Antidromic electrical stimulation of dorsal roots or sensory nerves causes vasodilatation presumably by the release of sensory neuropeptides [see 5]. Various methods have been used to study antidromic vasodilatation (AVD) in the rat, e.g. collection of venous outflow after stimulation of the saphenous  or mental nerve  or measurement of iodide disappearance rate from the dental pulp . Data obtained by these methods suggest that AVD is modulated by pre junctional opiate receptors [4,6] and may in part involve histamine release from mast cells [1,5]. The involvement of histamine is controversial, as is the inhibitory effect of atropine [1,2,5]. We, therefore, reexamined the pharmacological modulation of AVD using the non-invasive technique of Laser Doppler flowmetry (LDF). Since this technique measures the velocity of moving blood cells, an increase of velocity can be interpreted as an increase in blood flow. The usefulness of LDF for studying blood flow has been demonstrated for various tissues including the skin [3,7].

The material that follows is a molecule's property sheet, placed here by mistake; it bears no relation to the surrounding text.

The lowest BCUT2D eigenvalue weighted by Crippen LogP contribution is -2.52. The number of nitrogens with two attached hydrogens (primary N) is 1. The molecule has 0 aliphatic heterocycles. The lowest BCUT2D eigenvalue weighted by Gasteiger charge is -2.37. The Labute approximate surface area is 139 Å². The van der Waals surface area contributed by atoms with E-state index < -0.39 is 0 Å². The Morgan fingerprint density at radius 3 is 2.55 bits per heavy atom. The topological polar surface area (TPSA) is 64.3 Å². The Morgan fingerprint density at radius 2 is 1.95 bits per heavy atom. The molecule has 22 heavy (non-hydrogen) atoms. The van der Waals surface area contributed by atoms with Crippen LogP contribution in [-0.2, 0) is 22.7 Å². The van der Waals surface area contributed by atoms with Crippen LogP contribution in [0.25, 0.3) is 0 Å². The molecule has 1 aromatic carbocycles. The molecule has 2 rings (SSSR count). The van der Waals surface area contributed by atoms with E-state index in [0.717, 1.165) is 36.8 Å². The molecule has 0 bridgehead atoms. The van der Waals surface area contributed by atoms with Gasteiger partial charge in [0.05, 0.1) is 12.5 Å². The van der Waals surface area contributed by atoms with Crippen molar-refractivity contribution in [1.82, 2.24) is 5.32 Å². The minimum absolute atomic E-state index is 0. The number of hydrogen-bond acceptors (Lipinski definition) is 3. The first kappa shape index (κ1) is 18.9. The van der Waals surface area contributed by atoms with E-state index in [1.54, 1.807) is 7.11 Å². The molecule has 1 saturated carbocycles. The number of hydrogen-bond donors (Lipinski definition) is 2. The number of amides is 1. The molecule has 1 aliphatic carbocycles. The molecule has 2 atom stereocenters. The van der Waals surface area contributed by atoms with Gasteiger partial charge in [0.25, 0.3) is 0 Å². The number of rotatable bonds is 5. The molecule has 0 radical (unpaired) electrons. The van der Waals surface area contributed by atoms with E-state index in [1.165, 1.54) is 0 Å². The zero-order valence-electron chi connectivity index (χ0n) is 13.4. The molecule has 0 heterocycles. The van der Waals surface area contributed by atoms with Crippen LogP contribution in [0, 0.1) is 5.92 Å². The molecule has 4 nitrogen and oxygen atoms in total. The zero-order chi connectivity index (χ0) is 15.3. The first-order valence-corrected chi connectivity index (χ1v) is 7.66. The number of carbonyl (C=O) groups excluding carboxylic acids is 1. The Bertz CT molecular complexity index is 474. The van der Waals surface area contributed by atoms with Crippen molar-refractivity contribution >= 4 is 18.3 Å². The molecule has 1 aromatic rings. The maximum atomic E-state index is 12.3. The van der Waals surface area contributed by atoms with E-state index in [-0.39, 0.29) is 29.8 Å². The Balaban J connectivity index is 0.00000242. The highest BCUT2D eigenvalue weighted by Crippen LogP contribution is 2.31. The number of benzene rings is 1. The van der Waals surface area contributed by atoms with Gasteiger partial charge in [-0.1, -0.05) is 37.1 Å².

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- Pharmacological Modulation of Antidromic Vasodilatation Measured by Laser Doppler Flowmetry
- Springer New York
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